Meditation, like virtually all disciplines, improves with proper instruction and consistent application. Two individuals; one using the doggie paddle and the other slicing through the water with freestyle and flip turns, are both swimming. But, if you asked yourself, who you’d most want to offer you tips on your own swimming, it’s an easy answer.

Myth Three: I don’t have time to meditate.

We make time for things that are important. These things fall into two categories; activities we want to do and activities we need to do. Meditation applies to both categories, and as it becomes habitual, it no longer appears to be taking time from other activities. The idea of meditation has changed for me over the years. At first, I found it difficult to sit for even a very short period of time. I knew meditation was good for the mind, body and spirit, but I didn’t necessarily enjoy it when I was “dabbling.” And when I say “dabbling,” it varied from a few times a week to a few times a year. In reality, I was doing the best I knew how but I did not have a foundation to build on. It was like trying to figure out how to swim after being dropped in to the vastness of the open water ocean.

My lukewarm approach to meditation changed when I learned the simple techniques behind Vedic Meditation, a practice whose use is backed up by hundreds of scientific studies. My practice went from something I “had to do,” to something I “got to do.” This shift in mentality made all the difference, with the fruits of my meditation appearing in the first weeks of persistent practice. Events that use to upset me no longer controlled me, and I developed a new level of introspection. I was now able to sit with myself, alone, in a quiet room, and not feel the urgent need to do something. For me, that was huge.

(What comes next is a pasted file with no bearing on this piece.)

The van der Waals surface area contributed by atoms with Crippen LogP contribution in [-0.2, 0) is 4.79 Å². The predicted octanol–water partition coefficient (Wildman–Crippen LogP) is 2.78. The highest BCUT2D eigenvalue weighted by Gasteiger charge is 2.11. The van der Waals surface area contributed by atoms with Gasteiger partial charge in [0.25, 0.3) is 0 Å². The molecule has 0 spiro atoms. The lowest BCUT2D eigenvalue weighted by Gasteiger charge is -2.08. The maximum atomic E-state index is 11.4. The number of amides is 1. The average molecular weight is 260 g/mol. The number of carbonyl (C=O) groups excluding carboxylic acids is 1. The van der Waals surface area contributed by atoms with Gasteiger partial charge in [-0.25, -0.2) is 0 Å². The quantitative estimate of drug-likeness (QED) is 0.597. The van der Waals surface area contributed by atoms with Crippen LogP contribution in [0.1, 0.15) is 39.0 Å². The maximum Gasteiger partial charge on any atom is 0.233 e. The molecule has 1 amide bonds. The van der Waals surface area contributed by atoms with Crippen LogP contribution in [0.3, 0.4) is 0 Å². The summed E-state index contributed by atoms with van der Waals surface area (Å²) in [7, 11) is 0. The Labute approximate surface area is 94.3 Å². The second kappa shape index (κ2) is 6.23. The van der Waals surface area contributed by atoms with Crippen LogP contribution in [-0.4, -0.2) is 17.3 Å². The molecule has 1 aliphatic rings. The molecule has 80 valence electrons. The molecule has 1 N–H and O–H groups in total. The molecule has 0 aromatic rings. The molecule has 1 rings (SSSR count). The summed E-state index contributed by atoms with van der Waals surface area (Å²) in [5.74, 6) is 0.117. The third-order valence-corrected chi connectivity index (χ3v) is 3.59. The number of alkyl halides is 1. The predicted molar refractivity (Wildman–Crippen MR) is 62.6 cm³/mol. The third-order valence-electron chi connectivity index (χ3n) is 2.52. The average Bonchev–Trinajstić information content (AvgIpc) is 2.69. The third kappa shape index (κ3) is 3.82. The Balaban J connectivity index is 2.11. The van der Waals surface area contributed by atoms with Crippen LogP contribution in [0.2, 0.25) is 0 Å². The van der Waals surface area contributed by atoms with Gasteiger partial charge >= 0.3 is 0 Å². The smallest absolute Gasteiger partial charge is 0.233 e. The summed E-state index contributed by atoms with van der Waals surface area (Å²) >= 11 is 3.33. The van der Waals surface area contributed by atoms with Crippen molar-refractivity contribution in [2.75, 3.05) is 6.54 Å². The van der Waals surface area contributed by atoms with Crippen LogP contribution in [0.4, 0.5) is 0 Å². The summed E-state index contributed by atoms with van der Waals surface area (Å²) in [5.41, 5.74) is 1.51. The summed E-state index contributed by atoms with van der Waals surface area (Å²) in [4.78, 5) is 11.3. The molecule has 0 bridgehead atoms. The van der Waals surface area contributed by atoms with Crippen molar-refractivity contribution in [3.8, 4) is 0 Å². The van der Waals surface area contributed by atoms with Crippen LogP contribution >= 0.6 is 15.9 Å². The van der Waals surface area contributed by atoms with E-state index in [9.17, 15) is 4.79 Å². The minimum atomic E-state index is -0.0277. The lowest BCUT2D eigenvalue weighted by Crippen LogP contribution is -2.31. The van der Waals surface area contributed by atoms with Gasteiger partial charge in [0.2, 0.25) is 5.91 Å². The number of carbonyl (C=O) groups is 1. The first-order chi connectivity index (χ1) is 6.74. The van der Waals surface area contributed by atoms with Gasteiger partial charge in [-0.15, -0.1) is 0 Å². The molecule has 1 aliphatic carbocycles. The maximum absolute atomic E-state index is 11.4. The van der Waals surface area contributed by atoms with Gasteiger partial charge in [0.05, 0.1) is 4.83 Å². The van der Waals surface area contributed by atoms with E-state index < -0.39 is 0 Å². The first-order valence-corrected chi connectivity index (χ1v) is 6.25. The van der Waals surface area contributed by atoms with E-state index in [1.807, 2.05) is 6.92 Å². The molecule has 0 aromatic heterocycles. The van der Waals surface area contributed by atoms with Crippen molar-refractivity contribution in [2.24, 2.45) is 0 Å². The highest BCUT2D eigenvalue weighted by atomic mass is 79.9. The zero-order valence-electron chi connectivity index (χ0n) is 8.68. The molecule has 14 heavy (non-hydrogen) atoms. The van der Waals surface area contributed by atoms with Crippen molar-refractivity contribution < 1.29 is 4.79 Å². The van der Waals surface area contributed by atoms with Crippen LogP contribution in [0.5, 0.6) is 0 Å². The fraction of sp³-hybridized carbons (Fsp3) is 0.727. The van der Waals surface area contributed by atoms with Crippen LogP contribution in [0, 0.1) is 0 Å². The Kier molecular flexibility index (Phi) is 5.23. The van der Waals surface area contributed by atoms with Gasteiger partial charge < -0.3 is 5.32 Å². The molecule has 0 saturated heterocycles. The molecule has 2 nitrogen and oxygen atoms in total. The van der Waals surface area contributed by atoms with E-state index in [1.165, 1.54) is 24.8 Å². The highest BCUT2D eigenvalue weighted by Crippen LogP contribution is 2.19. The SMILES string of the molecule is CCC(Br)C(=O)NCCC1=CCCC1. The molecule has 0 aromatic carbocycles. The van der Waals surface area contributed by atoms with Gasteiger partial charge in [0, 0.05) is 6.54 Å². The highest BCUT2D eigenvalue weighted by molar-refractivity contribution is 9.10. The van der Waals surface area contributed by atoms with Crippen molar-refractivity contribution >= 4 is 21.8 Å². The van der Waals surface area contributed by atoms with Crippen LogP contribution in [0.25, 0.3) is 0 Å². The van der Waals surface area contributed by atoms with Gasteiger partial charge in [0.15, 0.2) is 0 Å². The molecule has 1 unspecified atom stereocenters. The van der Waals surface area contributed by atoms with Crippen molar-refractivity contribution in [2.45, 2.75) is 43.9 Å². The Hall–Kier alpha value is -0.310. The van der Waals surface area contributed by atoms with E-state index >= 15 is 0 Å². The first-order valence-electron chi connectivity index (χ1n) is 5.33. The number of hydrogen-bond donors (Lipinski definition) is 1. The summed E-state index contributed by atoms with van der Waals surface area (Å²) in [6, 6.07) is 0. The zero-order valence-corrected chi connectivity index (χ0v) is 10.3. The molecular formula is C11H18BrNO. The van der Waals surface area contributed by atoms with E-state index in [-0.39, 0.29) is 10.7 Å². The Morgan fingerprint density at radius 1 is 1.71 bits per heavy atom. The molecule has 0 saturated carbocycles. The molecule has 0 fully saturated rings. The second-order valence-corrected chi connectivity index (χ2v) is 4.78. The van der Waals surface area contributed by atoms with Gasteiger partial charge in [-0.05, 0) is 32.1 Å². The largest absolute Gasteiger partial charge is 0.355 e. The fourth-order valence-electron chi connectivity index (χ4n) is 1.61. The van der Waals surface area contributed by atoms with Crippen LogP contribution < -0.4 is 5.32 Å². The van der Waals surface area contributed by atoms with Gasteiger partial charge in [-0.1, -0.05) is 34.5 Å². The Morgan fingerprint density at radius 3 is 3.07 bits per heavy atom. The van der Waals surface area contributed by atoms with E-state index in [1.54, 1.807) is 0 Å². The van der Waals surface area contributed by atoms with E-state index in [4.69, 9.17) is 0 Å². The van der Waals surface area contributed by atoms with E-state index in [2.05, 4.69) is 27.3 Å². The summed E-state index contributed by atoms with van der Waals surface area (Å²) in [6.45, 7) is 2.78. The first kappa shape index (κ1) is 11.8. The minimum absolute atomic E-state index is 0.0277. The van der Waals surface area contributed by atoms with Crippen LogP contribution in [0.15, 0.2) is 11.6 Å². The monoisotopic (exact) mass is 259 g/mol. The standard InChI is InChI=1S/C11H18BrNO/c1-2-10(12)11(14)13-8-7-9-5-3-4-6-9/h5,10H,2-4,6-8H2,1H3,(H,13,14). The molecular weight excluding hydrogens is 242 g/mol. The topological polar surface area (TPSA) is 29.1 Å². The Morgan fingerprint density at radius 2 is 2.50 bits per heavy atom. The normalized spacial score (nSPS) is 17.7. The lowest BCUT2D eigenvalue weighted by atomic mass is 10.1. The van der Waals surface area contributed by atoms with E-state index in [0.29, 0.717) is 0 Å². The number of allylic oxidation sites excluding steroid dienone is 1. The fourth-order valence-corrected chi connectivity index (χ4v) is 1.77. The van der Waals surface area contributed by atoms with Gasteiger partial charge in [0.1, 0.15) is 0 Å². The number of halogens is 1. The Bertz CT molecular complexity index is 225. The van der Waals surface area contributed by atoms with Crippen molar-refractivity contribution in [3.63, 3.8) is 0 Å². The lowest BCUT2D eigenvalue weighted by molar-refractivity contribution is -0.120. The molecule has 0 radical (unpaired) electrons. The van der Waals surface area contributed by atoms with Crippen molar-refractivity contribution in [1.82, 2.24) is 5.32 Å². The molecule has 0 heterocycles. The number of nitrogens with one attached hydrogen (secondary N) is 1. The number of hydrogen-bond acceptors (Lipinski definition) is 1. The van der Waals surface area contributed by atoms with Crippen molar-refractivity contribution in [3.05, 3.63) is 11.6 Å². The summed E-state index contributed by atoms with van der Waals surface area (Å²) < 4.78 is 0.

Myth Four: I can meditate while doing other things.

Now that we’ve covered some primary misconceptions surrounding meditation, I’d like to turn to a question I’m often asked. “Can I meditate while doing other things, like exercising?” The short answer is, no. When we partake in high intensity physical activity the body utilizes the sympathetic nervous system (fight or flight response). The brain then induces a release of chemicals (e.g. cortisol or adrenaline) indicative of what would have been needed to survive a prehistoric altercation. With the sympathetic nervous system on high alert, or body is unable to alleviate stressors using the parasympathetic nervous system. This precludes proper meditative practice from taking place.

Beyond exercise, there are a couple other things to avoid before meditation. With meditation, we are in the business of de-exciting mind and body. This can’t happen anytime we ingest food or have an intake of caffeine. These catalysts light up our body’s mechanisms, blocking an enjoyable meditative experience. When both mind and body start to de-excite the body can then go into a deep state of profound rest. This is critical as approximately 90 percent of our body’s repair occurs during rest states.

Meditation does not have to be boring, something you struggle through or something you are afraid of doing. In fact, meditation should be none of that. There is a technique in which it can be easy, effortless, beneficial and quite enjoyable.